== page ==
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  • Writer's pictureA.J. Sobel

Dishonored 3: A Man Can Dream




With the closure of Arkane Austin (nice job Xbox… How about you excise the tumors in the executive chairs that made the stupid fucking decisions, instead of amputating the whole studio, hmm?), the future of one of my favorite video game IPs has never been more uncertain. With this in mind, I thought I’d try an experiment: Take the existing narrative and gameplay and see what I could come up with for a hypothetical third game in the series.


A note before we begin: I am in no way affiliated with Arkane, Bethesda, or Xbox, and everything I present here is entirely my own concept. Call it fanfic if you will, but this has been rattling around in my head for a while now, and the easiest way to get it out is to write it down.


Another note: The following will require knowledge of the games, DLC, and lore surrounding the Dishonored universe, and I’m not stopping to explain all of it. So if it makes no sense to you, go play the games (You will not be disappointed that you did).


The Concept: The Return of the Outsider


At the end of Dishonored 2’s DLC (Death of the Outsider), we see that Meagan Foster has released the Outsider from his captivity in the Void, and both of them step back into the world, their futures uncertain. I’m not sure what Arkane considers the “canon” ending, but I feel like this is the one they’d pick.


Taking this into account, it’s important to look at how Arkane has portrayed the Outsider thus far. He is the only one who decides who gets to use the power of the Void. For thousands of years, he has watched and listened, throwing a pebble in the pond of reality every now and then by gifting special individuals the ability to tap into a fraction of the power he possesses.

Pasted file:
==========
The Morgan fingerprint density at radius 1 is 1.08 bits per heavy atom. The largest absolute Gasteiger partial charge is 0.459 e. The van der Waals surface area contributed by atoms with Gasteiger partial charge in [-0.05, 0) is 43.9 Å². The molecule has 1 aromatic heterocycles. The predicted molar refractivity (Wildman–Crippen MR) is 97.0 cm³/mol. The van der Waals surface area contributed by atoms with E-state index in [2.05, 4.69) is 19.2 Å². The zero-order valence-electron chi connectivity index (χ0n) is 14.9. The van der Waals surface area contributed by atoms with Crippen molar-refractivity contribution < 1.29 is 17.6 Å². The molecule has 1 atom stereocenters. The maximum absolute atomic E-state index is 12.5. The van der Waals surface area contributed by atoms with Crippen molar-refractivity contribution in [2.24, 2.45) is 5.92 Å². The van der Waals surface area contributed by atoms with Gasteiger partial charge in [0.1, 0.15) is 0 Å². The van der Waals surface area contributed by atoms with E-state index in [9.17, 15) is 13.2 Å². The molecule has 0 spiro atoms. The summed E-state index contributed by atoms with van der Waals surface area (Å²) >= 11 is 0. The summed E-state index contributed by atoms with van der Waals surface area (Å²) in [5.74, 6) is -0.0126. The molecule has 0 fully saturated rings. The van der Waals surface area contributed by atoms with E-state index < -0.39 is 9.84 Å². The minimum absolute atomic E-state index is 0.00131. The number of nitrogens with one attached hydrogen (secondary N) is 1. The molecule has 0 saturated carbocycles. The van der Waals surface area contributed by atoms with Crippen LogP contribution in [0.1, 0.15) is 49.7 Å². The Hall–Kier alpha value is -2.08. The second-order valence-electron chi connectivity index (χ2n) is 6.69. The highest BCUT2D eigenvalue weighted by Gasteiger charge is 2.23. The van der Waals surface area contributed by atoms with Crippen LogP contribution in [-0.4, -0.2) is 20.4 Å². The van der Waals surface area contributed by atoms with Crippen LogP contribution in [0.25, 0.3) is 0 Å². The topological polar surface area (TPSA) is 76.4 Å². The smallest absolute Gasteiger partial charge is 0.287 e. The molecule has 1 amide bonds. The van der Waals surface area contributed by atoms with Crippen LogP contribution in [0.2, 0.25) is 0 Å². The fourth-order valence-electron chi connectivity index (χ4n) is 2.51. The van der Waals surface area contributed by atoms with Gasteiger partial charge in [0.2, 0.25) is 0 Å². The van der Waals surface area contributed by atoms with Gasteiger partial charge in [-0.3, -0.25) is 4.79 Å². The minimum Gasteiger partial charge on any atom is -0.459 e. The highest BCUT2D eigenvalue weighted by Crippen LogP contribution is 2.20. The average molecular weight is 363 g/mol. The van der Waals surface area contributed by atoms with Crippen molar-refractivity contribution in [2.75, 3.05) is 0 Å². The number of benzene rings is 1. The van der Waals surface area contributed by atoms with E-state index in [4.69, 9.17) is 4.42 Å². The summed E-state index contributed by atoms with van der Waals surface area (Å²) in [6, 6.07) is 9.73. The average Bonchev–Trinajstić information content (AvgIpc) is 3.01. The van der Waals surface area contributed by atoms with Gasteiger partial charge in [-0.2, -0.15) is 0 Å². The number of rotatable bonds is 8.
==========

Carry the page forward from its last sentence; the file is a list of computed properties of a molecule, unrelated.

In short, he is the conduit through which the Void enters the world.


The central concept of the hypothetical third game would be this: Without him there to turn on or shut off the tap, the Void has begun to leak into the world. Void power is acquired by citizens of the Empire, seemingly at random, and the oppressed masses have begun to use it to rise up against the ruling class.


This game picks up maybe 5-8 years after the events of Death of the Outsider, and we find that Empress Emily Kaldwin has developed into a confident and righteous ruler. Despite this, she is dealing with a faction of Void users that has been making waves across the Empire. Cults have sprung up around them, they have begun to acquire considerable political power, and confidence in Emily’s rule is at an all-time low.


In addition to this, the Abbey of the Everyman, normally in synch with the monarchy, has begun to question Emily’s suitability as Empress, due to her inability to deal with this threat. With the memory of Delilah’s reign fresh in their minds, they have begun to react with the religious zealotry they have been known for, conducting harsh crackdowns without Emily’s blessing or approval.


The Empire teeters on the brink of open war, and there is a chance Emily could lose it all.


Corvo Attano has disappeared, having left Dunwall to investigate these cults and hopefully put a stop to this civil war before it starts. That was months ago, and Emily has heard no word since then.


The Beginning